My point is that I cannot give a positive review in terms of a Christian book. Because it is not. Even though there were interesting statements about culture and heritage.

    I would be remiss if I did not mention that the author has an extensive knowledge of various historical and religious writings. And a great deal of work went into this book. And from a secular historical standpoint it's impressive.

    But since I cannot trust the way the Bible and the God of the universe is handled in this book, who is to say that there aren't the same assumptions and mistakes in the researching of other parts of The Woman Who Named God?

    I am not willing to take that chance. Are you?

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  • Posted July 25, 2009

    more from this reviewer

    Excellent study book

    This is an absolutely wonderfully researched historical study book. It is not a historical fiction story. It is written in a thesis/dissertation manner with careful references to how the 3 different religions have viewed the relationship between Abraham, Sarah, and Hagar. I discovered many things that I didn't realize about them and by "humanizing" them, Ms Gordon has brought to mind many emotional points that makes one ponder. Like, how did Sarai really feel about being offered to the Pharaoh. Was Hagar a member of Pharaoh's family or an Egyptian serving girl? Did Sarah ever regret sending Hagar out of the camp? Did Abraham? How have the different religions treated the relevence of God's prophecy during the night of the animal sacrifice. She has studied the different books of the Bible, Torah, and Koran as well as the many articles that have become part of the religions over the centuries. I found it well written, thought provoking, and being a woman, I was also pleased that someone took the time to investigate their relationship from a woman's point of view. Although it is about Sarah and Hagar and their relationship with Abraham, there are also chapters devoted to only Abraham and how his actions and experiences helped or hindered his relationship with his family and followers. Because it left me wanting to go off and explore some of the points for myself, I give this 4 stars.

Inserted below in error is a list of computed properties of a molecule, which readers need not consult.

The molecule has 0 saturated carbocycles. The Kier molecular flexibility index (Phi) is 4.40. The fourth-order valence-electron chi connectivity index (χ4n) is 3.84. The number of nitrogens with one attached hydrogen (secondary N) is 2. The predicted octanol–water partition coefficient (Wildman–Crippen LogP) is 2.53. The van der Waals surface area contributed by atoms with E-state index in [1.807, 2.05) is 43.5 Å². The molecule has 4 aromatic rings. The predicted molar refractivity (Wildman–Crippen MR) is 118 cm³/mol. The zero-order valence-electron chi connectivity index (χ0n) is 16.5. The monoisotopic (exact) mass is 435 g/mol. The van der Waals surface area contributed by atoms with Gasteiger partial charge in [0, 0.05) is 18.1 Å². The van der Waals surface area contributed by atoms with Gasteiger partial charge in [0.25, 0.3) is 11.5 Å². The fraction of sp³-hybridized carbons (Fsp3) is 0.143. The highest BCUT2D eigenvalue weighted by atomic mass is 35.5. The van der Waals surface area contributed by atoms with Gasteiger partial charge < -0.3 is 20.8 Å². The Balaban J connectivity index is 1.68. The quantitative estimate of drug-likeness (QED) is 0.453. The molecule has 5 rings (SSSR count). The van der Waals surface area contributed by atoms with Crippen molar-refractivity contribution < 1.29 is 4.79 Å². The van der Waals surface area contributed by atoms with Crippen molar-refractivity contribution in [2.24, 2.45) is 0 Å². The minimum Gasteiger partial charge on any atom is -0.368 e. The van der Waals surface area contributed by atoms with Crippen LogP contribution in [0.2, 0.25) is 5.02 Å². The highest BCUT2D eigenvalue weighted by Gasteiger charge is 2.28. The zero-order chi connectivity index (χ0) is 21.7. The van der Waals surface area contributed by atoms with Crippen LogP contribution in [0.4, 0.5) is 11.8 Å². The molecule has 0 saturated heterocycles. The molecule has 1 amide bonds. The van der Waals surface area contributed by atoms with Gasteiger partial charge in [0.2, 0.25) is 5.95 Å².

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    Posted January 28, 2011

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  • Anonymous

    Posted September 19, 2009

    No text was provided for this review.

  • Anonymous

    Posted September 19, 2009

    No text was provided for this review.